puts "- adding #{repository} from github..."
    `git clone -q git://{name}/#{repository} modules/#{name}/#{repository}`
    path = Dir.pwd + '/modules/' + name + '/' + repository

# Retrieve a tar of a package from mdounin
def fetch_from_mdounin name
    name, hash = name.split('#')
    raise "You must specify a commit sha for mdounin modules" if hash.nil?

    puts "- adding #{name} from mdounin..."
    `mkdir -p modules/mdounin && cd $_ ; curl -s -O{name}/archive/#{hash}.tar.gz; tar -zxf #{hash}.tar.gz`
    path = Dir.pwd + '/modules/mdounin/' + name + '-' + hash

The above helper methods allow us to specify new modules to include on the command line and retrieve the modules from their respective locations. At this point, we’ll need to modify the nginx-custom.rb recipe to include the flags and retrieve the packages, around line 58:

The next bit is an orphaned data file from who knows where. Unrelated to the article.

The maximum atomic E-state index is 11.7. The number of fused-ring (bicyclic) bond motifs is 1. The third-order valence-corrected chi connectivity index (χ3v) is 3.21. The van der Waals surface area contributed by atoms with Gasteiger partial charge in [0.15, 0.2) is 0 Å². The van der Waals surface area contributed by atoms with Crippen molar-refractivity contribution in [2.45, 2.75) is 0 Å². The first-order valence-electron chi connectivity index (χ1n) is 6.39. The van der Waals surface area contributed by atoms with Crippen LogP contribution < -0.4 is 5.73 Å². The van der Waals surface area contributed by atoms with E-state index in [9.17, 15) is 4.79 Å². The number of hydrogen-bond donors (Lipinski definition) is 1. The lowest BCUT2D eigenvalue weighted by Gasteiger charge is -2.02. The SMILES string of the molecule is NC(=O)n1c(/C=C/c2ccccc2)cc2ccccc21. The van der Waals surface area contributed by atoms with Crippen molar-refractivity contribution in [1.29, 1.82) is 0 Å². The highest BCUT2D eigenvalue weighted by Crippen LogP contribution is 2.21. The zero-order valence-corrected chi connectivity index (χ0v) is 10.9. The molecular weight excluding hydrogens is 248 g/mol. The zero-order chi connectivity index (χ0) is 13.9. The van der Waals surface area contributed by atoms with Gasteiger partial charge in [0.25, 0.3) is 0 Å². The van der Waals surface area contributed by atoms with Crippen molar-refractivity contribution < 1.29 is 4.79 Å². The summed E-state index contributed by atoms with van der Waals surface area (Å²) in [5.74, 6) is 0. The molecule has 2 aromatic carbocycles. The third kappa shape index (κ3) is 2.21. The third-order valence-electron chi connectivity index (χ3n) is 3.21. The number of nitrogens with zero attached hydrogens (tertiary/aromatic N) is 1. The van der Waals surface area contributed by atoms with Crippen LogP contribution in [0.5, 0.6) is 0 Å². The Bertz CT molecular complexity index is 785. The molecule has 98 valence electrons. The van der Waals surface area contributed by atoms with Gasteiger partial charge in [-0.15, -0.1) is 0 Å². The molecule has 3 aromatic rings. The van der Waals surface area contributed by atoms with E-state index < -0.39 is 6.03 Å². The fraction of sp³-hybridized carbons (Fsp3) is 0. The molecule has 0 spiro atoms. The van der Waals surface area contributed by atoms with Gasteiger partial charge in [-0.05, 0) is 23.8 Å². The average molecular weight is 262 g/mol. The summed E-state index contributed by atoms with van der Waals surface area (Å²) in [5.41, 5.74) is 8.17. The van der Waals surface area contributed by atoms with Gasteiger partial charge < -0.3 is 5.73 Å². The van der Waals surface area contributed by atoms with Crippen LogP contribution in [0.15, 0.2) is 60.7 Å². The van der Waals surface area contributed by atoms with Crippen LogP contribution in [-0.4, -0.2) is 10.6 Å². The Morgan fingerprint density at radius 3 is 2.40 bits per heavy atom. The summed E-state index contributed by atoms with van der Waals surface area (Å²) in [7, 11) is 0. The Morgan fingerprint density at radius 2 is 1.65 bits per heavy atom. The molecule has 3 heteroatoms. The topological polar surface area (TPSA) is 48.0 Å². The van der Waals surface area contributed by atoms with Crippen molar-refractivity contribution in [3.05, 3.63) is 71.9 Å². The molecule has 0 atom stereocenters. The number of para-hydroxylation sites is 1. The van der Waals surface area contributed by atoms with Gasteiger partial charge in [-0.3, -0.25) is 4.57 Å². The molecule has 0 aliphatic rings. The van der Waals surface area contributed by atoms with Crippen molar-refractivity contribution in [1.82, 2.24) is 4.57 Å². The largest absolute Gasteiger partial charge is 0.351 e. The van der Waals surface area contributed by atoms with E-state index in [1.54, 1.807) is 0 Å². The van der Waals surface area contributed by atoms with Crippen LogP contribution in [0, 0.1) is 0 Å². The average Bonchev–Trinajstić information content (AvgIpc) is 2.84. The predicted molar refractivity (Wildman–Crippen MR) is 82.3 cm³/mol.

nginx_modules.each { |name| args << "--with-#{name}"; puts "- adding #{name} module" }
add_from_github.each { |name| args <<  "--add-module=#{fetch_from_github(name)}" }
add_from_mdounin.each { |name| args <<  "--add-module=#{fetch_from_mdounin(name)}" }

At this point, we can compile a custom version of nginx with our own modules.

brew install ./nginx-custom.rb \
    --add-github-module=agentzh/chunkin-nginx-module \
    --include-module-http_gzip_static_module \

We’ve provided this formula as a tap for you convenience at seatgeek/homebrew-formulae.

Custom Nginx for Debian

We typically deploy to some flavor of Debian–usually Ubuntu–for our production servers. As such, it would be nice to simply run dpkg -i nginx-custom to have our customized package installed. The steps to doing so are relatively simple once you’ve gone through them.

Some notes for those researching custom debian/ubuntu packaging:

  • It is possible to get the debian package source using apt-get source PACKAGE_NAME
  • Debian package building is generally governed by a rules file, which you’ll need some sed-fu to manipulate
  • You can update deb dependencies by modifying the control file. Note that there are some meta-dependencies specified herein that you’ll not want to remove, but these are easy to identify.